The Dow Jones Industrials (DJINDICES:^DJI) lost ground from the opening bell on Tuesday morning, as investors worried about earnings reports from the retail sector that pointed to some troubling trends with implications for the broader economy. As of 11 a.m. EDT, the Dow was down 30 points. Although one index component reporting earnings actually picked up ground on the day, the worry more broadly is that results from the tough winter quarter in many cases have come in even weaker than expected. Some stocks helped lead the Dow lower, with Caterpillar (NYSE:CAT) and AT&T (NYSE:T) among those with the sharpest declines.
Caterpillar dropped more than 1% after the heavy-equipment maker once again posted discouraging retail sales figures for its most recent three-month period. Many focused on Caterpillar's headline numbers, which showed overall machine sales down 13% worldwide as of the end of April. But deeper in the Dow component's results is a big disparity across different divisions and geographical areas. In the construction segment, Caterpillar actually saw sales rise 6% worldwide, with every area except Europe-Africa-Middle East posting gains. In the resources segment, though, sales plunged by half. Also, the North American market continues to hold up well for the company, with a 12% gain in sales representing the only geographical area to do better than year-ago figures. In order for Caterpillar to maximize its potential, it needs to get the key Asia-Pacific region firing on all cylinders again. But strength domestically could help Caterpillar get through tough times even as shareholders have already started expressing their optimism.
Meanwhile, AT&T fell 1.2%, adding to the Dow component's declines from Monday after it announced its buyout bid for DIRECTV. Ever since fellow Dow Jones Industrials peer Verizon completed the full takeover of its Verizon Wireless division, investors have assumed AT&T would make a deal of its own in order to bolster its growth prospects. With the need for spectrum and the importance of video entertainment in the suite of telecom services that AT&T provides, choosing a satellite service provider makes sense in light of the trend toward consolidation in the cable industry. Yet the deal is fraught with uncertainty, as some analysts have questioned whether the satellite niche is the best way for AT&T to move forward. Moreover, regulators will face the increasing challenge of evaluating proposed tie-ups in the industry, as traditional lines of demarcation between certain subsectors of the telecom area are disappearing. With substantial new debt, AT&T will have to prove to investors that the deal makes sense and will produce true long-term growth.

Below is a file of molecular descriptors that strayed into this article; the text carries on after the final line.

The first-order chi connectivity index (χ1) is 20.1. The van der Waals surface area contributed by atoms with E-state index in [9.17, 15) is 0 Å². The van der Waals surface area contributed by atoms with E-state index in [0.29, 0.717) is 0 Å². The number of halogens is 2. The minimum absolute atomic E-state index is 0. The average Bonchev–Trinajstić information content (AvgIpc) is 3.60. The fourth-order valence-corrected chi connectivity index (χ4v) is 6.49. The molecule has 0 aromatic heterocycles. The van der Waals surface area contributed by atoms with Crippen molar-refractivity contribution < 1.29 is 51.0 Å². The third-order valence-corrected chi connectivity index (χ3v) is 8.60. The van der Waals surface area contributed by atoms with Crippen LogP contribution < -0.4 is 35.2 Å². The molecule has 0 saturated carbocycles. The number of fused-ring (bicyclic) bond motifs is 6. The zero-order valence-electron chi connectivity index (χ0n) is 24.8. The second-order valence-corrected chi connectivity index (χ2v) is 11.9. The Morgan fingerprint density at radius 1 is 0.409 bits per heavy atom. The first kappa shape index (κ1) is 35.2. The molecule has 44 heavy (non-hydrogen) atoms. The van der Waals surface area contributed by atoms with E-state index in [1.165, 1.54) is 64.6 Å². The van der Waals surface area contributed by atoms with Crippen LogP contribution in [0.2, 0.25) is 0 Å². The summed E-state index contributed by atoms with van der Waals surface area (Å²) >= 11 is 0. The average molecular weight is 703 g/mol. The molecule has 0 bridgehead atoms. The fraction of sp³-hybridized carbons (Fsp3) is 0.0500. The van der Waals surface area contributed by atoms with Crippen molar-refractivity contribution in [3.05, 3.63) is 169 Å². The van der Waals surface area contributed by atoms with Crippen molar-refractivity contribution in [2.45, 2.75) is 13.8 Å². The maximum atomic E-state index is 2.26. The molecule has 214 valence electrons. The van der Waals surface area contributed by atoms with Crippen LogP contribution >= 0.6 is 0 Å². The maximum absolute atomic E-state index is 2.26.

Recent drops from all-time record levels aren't yet a big cause for concern for the Dow Jones Industrials. As long as declines such as Caterpillar's and AT&T's are short-lived, the Dow has every ability to push higher again.
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